Pelley, who had been a featured correspondent on 60 Minutes, is a San Antonio native who worked at both KXAS-TV and WFAA-TV in D-FW before joining CBS in 1988. He's made it clear that his journalistic heroes are the news division's two principal patron saints, Edward R. Murrow and Walter Cronkite. His first CBS Evening News began somberly, with Pelley telling viewers, "Tonight the U.S. shows its firepower along Pakistan's border."

That lead report came from correspondent Mandy Clark, embedded with the Fox Company (the troopers, not the network) in Afghanistan. Seasoned reporters David Martin and Lara Logan followed with companion stories on war developments before Pelley turned to Dr. John Lapook for a story on advances in cancer treatments. It wasn't exactly a cheery first segment.

The Evening News also carried portions of Congressman Anthony Weiner's (D-NY) weepy admittance that he had in fact tweeted a lewd picture of himself. Pelley then turned to correspondent Nancy Cordes, asking her rather awkwardly, "Nancy, help us to understand why Congressman Weiner matters."

Pelley's first edition ended with a D-Day anniversary story on a now 89-year-old World War II veteran who journeyed back to the site of his heroics in Normandy with longtime CBS correspondent Anthony Mason in tow.

The newest Evening News anchor follows Cronkite (who cut his journalistic teeth in Texas), Dan Rather, Bob Schieffer (both native Texans) and Couric, an Arlington, VA native who failed to lift the program out of third place in her five years on the job.

Pelley made no note of any of this, signing off with, "And that is theCBS Evening News for tonight. I'm Scott Pelley. For all of us at CBS News all around the world, good night."

Earlier efforts by CBS executives to attract a younger audience to the Evening News apparently have been abandoned in the interests of building on the mostly AARP-eligible viewers still in the habit of watching one of the three dinner hour news digests.

The lineup of advertisers continues to reflect that basic fact, with Pelley's opening edition buttressed by commercials for a variety of advanced age products aimed at warding off or relieving heart attacks, strokes, arthritis, denture slippage, bladder control problems, joint pain and hemorrhoids.

It is not known if Pelley, 53, is yet dependent on any of these remedies. On Monday he was a lean, dark-suited, silver-haired picture of health, taking the CBS Evening News back to its elemental basics. Perhaps a little humor will come in time. But the new anchor doesn't seem to be in any big hurry on that front.

Couric joins ABC, which will give her both a daytime talk show and visibility on various news programs

Katie Couric makes another multi-million dollar deal. ABC photo

As expected, Katie Couric is taking her talents to ABC, where she'll host a new daytime talk show scheduled to premiere in September 2012 and co-produced by her old NBC boss.

ABC made the announcement of her "multi-platform deal" Monday, with news president Ben Sherwood touting himself as a pal of Couric's for 14 years in a memorandum to staffers. "Even with all of her success, I'm confident that her best days, biggest scoops and most powerful journalism lie directly ahead," he said.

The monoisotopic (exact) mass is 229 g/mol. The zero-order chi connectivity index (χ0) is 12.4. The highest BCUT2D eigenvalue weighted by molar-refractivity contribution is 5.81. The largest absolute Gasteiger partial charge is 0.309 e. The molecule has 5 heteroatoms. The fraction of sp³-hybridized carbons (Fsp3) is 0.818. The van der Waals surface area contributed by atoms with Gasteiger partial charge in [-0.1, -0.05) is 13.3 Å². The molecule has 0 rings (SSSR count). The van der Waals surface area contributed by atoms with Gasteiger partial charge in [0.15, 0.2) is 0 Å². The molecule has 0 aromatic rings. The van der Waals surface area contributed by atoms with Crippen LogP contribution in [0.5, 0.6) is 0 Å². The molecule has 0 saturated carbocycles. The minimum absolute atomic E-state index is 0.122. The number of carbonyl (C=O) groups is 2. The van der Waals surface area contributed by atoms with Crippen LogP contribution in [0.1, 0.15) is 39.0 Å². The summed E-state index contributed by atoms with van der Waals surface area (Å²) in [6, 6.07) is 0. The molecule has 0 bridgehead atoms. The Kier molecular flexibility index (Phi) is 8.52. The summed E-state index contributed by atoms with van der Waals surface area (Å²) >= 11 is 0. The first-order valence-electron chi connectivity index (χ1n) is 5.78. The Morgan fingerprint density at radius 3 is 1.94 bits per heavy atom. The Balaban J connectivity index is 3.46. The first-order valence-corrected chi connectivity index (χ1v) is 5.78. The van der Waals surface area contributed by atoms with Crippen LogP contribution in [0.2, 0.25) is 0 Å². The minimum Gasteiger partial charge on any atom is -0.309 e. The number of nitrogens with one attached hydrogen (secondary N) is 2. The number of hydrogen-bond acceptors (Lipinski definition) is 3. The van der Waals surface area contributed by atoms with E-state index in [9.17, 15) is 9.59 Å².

Her success story hit a rut at CBS, where she achieved a first while remaining last in the dinner hour network news ratings race. Couric left a long and profitable co-host position at NBC's Today show to become the first woman to solo anchor a broadcast network's flagship newscast. But the CBS Evening News remained in a ratings ditch throughout her five-year tenure, trailing the NBC Nightly News with Brian Williams and ABC's World News, now helmed by Diane Sawyer after Couric initially went into battle against Charles Gibson.

Couric's new job was made official on the same that Scott Pelley is set to replace her as anchor of the Evening News. Couric also will contribute to various ABC News programs as "the ultimate utility player," in Sherwood's words. Her daytime talker already has been cleared in the post-Oprah landscape by ABC's eight owned-and-operated stations, where it will air at 3 p.m. weekdays, the network said. Those stations, led by New York, Los Angeles and Chicago, cover nearly 23 percent of the country's TV households.

In Dallas-Fort Worth, ABC affiliate WFAA8 appears to be the prime candidate to house Couric's as yet untitled new show. The station will begin going Oprah-less in September with a planned 3 to 5 p.m. lineup of the new Anderson Cooper talk program followed by Dr. Oz.

Couric began her TV news career in 1979 as a desk assistant at ABC, which both she and Sherwood noted Monday. Her new syndicated show, to be distributed by Disney/ABC Domestic Television, will be produced by Couric and Jeff Zucker. He's the former Today producer and NBC Universal chairman who was bounced after Comcast officially took ownership of the Peacock this year.

"It was a blast working with Katie at Today and I'm excited to do it again," Zucker said in a publicity release. "And besides, it should be more fun spending time with Katie at 3 or 4 in the afternoon than at 3 or 4 in the morning."

Couric, 54, is "one of television's iconic figures," Disney/ABC Television Group president Anne Sweeney said. In her companion statement, Couric bypassed any descriptions of herself as a "utility player." She instead lauded the "creative freedom" ABC has provided her while also welcoming her contributions to a "vibrant, innovative news division."

"I can't wait to be part of this incredibly talented, visionary team," Couric said.

So far she's batted .500 in her two previous high-profile assignments at NBC and CBS. Couric's third time at bat as a star player will be closely watched in media circles. But will enough viewers also partake?